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I'm going to be creating a game soon, and part of it involves spinning sprites. The sprites will be spinning around the Y-Axis (imagine a spinning plate on top of a stick, where the stick stands up vertically.

The main way I've thought of is to have a series of sprites for various rotation values that I blur between as the 'plate' rotates (the sprite is more complex than a plate, though).

The game will be for iPhone, but I'm open to using any 2D gave development library for it.

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1  
What is your question? –  Benlitz Jun 11 '12 at 16:25
    
@Benlitz sorry if that wasn't clear, I was wondering if there is an 'accepted' way of doing this or if anyone could point me in the right direction. –  Bruce Collie Jun 11 '12 at 16:27

3 Answers 3

up vote 3 down vote accepted

This answer will help if you want to use a textured quad, but not if you want to use a series of pre-rotated sprites.

First, determine the pivot point of your sprite. If your sprite is 32x32 and you want to spin the sprite around its center, then its pivot point will be (16, 16). Simple.

const tb::Vec2& pivot = m_Sprite->GetPivot();
const tb::Vec2& dim = m_Sprite->GetDimensions();

Then, create a 2D matrix. In your case, you want:

tb::Mat3x3 transform;
transform.Identity();
transform.AddRotation(angle);
transform.AddTranslation(m_Position);

2D matrices are really easy. Here's what the final matrix looks like from the inside:

float rads = tb::Math::DegToRad(m_Rotation);

values[X1] = -tb::Math::Sin(rads); 
values[Y1] =  tb::Math::Cos(rads);
values[WX] =  0.f;

values[X2] =  tb::Math::Cos(rads); 
values[Y2] =  tb::Math::Sin(rads);
values[WY] =  0.f;

values[TX] =  m_Position.x;
values[TY] =  m_Position.y;
values[CZ] =  1.f;

Construct four corner points in object space. That sounds difficult, but it looks like this:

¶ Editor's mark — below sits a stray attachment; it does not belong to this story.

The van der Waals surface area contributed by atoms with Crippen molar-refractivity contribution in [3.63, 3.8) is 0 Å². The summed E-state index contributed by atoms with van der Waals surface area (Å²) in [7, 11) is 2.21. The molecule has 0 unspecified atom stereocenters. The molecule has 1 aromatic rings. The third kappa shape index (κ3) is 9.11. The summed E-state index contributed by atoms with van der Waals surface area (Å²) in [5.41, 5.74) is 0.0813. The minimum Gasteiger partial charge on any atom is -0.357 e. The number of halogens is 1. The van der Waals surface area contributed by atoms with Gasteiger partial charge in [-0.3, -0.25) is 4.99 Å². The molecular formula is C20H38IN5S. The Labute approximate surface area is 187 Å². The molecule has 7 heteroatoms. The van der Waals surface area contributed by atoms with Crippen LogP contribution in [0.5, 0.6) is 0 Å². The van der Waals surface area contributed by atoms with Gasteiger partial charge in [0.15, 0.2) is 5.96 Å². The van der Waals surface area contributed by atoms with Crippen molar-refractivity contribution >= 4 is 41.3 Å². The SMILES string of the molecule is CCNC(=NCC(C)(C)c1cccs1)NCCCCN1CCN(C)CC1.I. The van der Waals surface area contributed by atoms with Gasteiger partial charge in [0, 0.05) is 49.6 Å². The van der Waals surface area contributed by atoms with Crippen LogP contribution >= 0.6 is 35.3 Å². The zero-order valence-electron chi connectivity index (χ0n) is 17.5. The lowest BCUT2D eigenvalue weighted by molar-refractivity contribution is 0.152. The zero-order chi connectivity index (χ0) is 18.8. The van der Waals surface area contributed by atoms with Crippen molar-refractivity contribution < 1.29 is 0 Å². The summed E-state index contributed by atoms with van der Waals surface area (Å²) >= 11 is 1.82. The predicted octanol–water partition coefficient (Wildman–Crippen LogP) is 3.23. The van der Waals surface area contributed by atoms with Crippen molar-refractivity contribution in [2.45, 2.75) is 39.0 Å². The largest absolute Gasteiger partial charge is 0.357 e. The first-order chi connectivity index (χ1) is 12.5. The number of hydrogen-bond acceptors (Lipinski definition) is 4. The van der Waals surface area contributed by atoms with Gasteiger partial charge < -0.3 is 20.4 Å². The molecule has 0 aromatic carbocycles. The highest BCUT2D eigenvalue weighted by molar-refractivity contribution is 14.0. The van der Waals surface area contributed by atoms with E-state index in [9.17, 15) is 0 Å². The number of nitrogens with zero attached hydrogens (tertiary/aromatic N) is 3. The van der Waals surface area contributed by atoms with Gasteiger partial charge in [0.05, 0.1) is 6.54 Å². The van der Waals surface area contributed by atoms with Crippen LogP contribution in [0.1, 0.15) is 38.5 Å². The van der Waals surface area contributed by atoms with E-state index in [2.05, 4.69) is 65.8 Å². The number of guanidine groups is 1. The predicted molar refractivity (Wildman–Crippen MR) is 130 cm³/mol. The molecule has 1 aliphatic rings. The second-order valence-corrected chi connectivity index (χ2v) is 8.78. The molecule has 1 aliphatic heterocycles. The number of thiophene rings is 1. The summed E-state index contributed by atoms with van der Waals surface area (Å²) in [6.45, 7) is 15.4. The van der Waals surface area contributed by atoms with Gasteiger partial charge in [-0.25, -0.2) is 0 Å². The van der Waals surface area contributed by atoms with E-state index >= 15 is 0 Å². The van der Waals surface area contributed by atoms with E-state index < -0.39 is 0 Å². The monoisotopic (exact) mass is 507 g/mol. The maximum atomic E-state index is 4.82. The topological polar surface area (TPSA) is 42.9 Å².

tb::Vec2 pos_ul = tb::Vec2(m_Position.x - pivot.x,         m_Position.y - pivot.y        );
tb::Vec2 pos_ur = tb::Vec2(m_Position.x - pivot.x + dim.x, m_Position.y - pivot.y        );
tb::Vec2 pos_ll = tb::Vec2(m_Position.x - pivot.x        , m_Position.y - pivot.y + dim.y);
tb::Vec2 pos_lr = tb::Vec2(m_Position.x - pivot.x + dim.x, m_Position.y - pivot.y + dim.y);

Using your matrix, you can transform those corner points:

pos_ul = transform * pos_ul;
pos_ur = transform * pos_ur;
pos_ll = transform * pos_ll;
pos_lr = transform * pos_lr;

And now you can use those coordinates for a textured quad.

For future reference:

  • Any transformation can be done with a matrix.
  • Try getting the end result you want without a matrix first and then try to turn it into a single matrix.
  • Math is your friend!
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I love the fact that my answer got downvoted by the community, but accepted by the OP. XD –  knight666 Jun 12 '12 at 4:18

I use rotsprite - it was designed for this purpose.

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What is rotsprite? Are you referring to a utility or a class in some library? A link would be helpful here. –  Jonathan Hobbs Oct 27 '12 at 23:39

The normal way of rotating graphics on iOS is to add a translucent border to the image to have antialiased borders. There are many questions like these on SO, like http://stackoverflow.com/questions/8285354/line-is-not-smooth-on-layer-border-when-its-rotated, which includes a link to http://vocaro.com/trevor/blog/2009/10/12/resize-a-uiimage-the-right-way/ (most answers do).

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